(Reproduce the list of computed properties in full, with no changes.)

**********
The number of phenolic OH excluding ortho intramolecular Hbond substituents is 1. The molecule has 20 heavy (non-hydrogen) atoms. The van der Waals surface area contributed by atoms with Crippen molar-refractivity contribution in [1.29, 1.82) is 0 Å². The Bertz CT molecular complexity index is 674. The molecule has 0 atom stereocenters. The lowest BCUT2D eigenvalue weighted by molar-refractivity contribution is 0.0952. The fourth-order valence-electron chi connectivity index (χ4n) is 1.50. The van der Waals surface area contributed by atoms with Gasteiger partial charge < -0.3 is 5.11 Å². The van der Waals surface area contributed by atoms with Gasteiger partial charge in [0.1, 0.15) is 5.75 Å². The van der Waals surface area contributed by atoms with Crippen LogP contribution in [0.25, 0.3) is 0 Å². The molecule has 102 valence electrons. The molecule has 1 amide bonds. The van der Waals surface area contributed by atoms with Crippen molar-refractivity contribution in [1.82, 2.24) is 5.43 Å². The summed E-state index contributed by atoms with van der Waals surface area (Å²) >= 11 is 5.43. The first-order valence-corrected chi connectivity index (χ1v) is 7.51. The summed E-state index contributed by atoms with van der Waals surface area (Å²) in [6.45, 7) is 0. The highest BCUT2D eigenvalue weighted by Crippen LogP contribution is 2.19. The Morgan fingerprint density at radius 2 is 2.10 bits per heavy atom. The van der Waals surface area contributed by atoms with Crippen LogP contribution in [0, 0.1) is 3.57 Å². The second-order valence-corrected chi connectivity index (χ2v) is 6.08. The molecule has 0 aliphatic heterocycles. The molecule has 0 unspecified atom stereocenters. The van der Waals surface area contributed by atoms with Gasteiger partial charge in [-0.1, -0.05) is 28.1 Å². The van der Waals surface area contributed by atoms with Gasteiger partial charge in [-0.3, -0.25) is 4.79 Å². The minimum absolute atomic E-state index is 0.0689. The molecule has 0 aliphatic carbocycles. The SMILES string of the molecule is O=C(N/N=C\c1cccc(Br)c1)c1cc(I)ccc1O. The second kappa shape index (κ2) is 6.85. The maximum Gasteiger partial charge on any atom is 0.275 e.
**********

The number of phenolic OH excluding ortho intramolecular Hbond substituents is 1. The molecule has 20 heavy (non-hydrogen) atoms. The van der Waals surface area contributed by atoms with Crippen molar-refractivity contribution in [1.29, 1.82) is 0 Å². The Bertz CT molecular complexity index is 674. The molecule has 0 atom stereocenters. The lowest BCUT2D eigenvalue weighted by molar-refractivity contribution is 0.0952. The fourth-order valence-electron chi connectivity index (χ4n) is 1.50. The van der Waals surface area contributed by atoms with Gasteiger partial charge < -0.3 is 5.11 Å². The van der Waals surface area contributed by atoms with Gasteiger partial charge in [0.1, 0.15) is 5.75 Å². The van der Waals surface area contributed by atoms with Crippen LogP contribution in [0.25, 0.3) is 0 Å². The molecule has 102 valence electrons. The molecule has 1 amide bonds. The van der Waals surface area contributed by atoms with Crippen molar-refractivity contribution in [1.82, 2.24) is 5.43 Å². The summed E-state index contributed by atoms with van der Waals surface area (Å²) >= 11 is 5.43. The first-order valence-corrected chi connectivity index (χ1v) is 7.51. The summed E-state index contributed by atoms with van der Waals surface area (Å²) in [6.45, 7) is 0. The highest BCUT2D eigenvalue weighted by Crippen LogP contribution is 2.19. The Morgan fingerprint density at radius 2 is 2.10 bits per heavy atom. The van der Waals surface area contributed by atoms with Crippen LogP contribution in [0, 0.1) is 3.57 Å². The second-order valence-corrected chi connectivity index (χ2v) is 6.08. The molecule has 0 aliphatic heterocycles. The molecule has 0 unspecified atom stereocenters. The van der Waals surface area contributed by atoms with Gasteiger partial charge in [-0.1, -0.05) is 28.1 Å². The van der Waals surface area contributed by atoms with Gasteiger partial charge in [-0.3, -0.25) is 4.79 Å². The minimum absolute atomic E-state index is 0.0689. The molecule has 0 aliphatic carbocycles. The SMILES string of the molecule is O=C(N/N=C\c1cccc(Br)c1)c1cc(I)ccc1O. The second kappa shape index (κ2) is 6.85. The maximum Gasteiger partial charge on any atom is 0.275 e.